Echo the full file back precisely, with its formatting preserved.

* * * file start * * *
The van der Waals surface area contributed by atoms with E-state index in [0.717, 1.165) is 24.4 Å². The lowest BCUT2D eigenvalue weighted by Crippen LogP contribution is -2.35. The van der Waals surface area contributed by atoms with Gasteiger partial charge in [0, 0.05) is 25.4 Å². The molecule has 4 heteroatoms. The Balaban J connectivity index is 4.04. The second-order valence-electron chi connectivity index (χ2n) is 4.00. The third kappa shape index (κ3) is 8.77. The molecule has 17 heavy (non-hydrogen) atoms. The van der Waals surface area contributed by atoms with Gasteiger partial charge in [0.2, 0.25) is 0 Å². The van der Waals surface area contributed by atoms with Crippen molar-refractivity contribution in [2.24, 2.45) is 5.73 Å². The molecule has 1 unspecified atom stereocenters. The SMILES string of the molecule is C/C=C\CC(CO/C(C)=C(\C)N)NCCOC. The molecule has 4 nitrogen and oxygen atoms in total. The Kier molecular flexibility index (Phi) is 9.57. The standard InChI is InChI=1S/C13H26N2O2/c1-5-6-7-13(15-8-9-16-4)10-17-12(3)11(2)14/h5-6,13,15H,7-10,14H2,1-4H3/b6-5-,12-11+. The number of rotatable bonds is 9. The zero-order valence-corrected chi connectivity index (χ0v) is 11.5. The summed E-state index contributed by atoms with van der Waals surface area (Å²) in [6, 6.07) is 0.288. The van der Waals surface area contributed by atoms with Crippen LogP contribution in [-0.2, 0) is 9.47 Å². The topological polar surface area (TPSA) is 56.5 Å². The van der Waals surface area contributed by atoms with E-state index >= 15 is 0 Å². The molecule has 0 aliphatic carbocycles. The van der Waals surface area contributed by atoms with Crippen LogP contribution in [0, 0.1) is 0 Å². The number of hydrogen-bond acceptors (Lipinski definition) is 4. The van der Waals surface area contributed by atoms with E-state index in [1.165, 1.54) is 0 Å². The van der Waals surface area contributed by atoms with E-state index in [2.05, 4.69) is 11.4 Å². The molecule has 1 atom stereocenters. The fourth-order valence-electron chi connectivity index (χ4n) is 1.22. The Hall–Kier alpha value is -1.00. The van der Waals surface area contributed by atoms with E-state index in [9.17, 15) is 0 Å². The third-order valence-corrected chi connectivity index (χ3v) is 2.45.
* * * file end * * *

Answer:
The van der Waals surface area contributed by atoms with E-state index in [0.717, 1.165) is 24.4 Å². The lowest BCUT2D eigenvalue weighted by Crippen LogP contribution is -2.35. The van der Waals surface area contributed by atoms with Gasteiger partial charge in [0, 0.05) is 25.4 Å². The molecule has 4 heteroatoms. The Balaban J connectivity index is 4.04. The second-order valence-electron chi connectivity index (χ2n) is 4.00. The third kappa shape index (κ3) is 8.77. The molecule has 17 heavy (non-hydrogen) atoms. The van der Waals surface area contributed by atoms with Gasteiger partial charge in [0.2, 0.25) is 0 Å². The van der Waals surface area contributed by atoms with Crippen molar-refractivity contribution in [2.24, 2.45) is 5.73 Å². The molecule has 1 unspecified atom stereocenters. The SMILES string of the molecule is C/C=C\CC(CO/C(C)=C(\C)N)NCCOC. The molecule has 4 nitrogen and oxygen atoms in total. The Kier molecular flexibility index (Phi) is 9.57. The standard InChI is InChI=1S/C13H26N2O2/c1-5-6-7-13(15-8-9-16-4)10-17-12(3)11(2)14/h5-6,13,15H,7-10,14H2,1-4H3/b6-5-,12-11+. The number of rotatable bonds is 9. The zero-order valence-corrected chi connectivity index (χ0v) is 11.5. The summed E-state index contributed by atoms with van der Waals surface area (Å²) in [6, 6.07) is 0.288. The van der Waals surface area contributed by atoms with Crippen LogP contribution in [-0.2, 0) is 9.47 Å². The topological polar surface area (TPSA) is 56.5 Å². The van der Waals surface area contributed by atoms with E-state index >= 15 is 0 Å². The molecule has 0 aliphatic carbocycles. The van der Waals surface area contributed by atoms with Crippen LogP contribution in [0, 0.1) is 0 Å². The number of hydrogen-bond acceptors (Lipinski definition) is 4. The van der Waals surface area contributed by atoms with E-state index in [1.165, 1.54) is 0 Å². The van der Waals surface area contributed by atoms with E-state index in [2.05, 4.69) is 11.4 Å². The molecule has 1 atom stereocenters. The fourth-order valence-electron chi connectivity index (χ4n) is 1.22. The Hall–Kier alpha value is -1.00. The van der Waals surface area contributed by atoms with E-state index in [9.17, 15) is 0 Å². The third-order valence-corrected chi connectivity index (χ3v) is 2.45.